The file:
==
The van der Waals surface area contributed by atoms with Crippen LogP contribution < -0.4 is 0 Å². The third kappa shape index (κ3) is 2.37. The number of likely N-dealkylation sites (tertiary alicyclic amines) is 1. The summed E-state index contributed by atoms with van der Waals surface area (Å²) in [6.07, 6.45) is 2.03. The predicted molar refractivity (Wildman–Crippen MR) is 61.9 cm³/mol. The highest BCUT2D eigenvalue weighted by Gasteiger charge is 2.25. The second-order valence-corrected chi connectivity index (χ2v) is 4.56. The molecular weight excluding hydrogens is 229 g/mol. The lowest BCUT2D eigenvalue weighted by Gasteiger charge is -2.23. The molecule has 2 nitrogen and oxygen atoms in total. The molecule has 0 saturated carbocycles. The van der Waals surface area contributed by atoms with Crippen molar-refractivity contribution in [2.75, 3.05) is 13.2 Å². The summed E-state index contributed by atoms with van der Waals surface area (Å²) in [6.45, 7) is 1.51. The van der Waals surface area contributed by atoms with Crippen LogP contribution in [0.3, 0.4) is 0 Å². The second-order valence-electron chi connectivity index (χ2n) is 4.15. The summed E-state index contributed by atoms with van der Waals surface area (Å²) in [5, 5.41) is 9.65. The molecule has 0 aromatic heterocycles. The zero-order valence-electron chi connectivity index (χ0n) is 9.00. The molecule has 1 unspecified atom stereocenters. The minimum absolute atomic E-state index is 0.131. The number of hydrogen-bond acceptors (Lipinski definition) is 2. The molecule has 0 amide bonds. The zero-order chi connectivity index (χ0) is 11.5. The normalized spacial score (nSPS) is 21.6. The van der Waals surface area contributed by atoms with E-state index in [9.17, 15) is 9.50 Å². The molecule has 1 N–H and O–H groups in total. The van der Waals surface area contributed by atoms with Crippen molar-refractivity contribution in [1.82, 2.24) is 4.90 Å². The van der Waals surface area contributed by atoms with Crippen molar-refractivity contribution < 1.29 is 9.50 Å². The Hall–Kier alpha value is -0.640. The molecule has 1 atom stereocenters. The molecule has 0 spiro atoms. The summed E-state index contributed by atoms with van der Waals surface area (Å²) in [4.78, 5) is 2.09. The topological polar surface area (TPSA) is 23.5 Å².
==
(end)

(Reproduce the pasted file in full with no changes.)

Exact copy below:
The van der Waals surface area contributed by atoms with Crippen LogP contribution < -0.4 is 0 Å². The third kappa shape index (κ3) is 2.37. The number of likely N-dealkylation sites (tertiary alicyclic amines) is 1. The summed E-state index contributed by atoms with van der Waals surface area (Å²) in [6.07, 6.45) is 2.03. The predicted molar refractivity (Wildman–Crippen MR) is 61.9 cm³/mol. The highest BCUT2D eigenvalue weighted by Gasteiger charge is 2.25. The second-order valence-corrected chi connectivity index (χ2v) is 4.56. The molecular weight excluding hydrogens is 229 g/mol. The lowest BCUT2D eigenvalue weighted by Gasteiger charge is -2.23. The molecule has 2 nitrogen and oxygen atoms in total. The molecule has 0 saturated carbocycles. The van der Waals surface area contributed by atoms with Crippen molar-refractivity contribution in [2.75, 3.05) is 13.2 Å². The summed E-state index contributed by atoms with van der Waals surface area (Å²) in [6.45, 7) is 1.51. The van der Waals surface area contributed by atoms with Crippen LogP contribution in [0.3, 0.4) is 0 Å². The second-order valence-electron chi connectivity index (χ2n) is 4.15. The summed E-state index contributed by atoms with van der Waals surface area (Å²) in [5, 5.41) is 9.65. The molecule has 0 aromatic heterocycles. The zero-order valence-electron chi connectivity index (χ0n) is 9.00. The molecule has 1 unspecified atom stereocenters. The minimum absolute atomic E-state index is 0.131. The number of hydrogen-bond acceptors (Lipinski definition) is 2. The molecule has 0 amide bonds. The zero-order chi connectivity index (χ0) is 11.5. The normalized spacial score (nSPS) is 21.6. The van der Waals surface area contributed by atoms with E-state index in [9.17, 15) is 9.50 Å². The molecule has 1 N–H and O–H groups in total. The van der Waals surface area contributed by atoms with Crippen molar-refractivity contribution in [1.82, 2.24) is 4.90 Å². The van der Waals surface area contributed by atoms with Crippen molar-refractivity contribution < 1.29 is 9.50 Å². The Hall–Kier alpha value is -0.640. The molecule has 1 atom stereocenters. The molecule has 0 spiro atoms. The summed E-state index contributed by atoms with van der Waals surface area (Å²) in [4.78, 5) is 2.09. The topological polar surface area (TPSA) is 23.5 Å².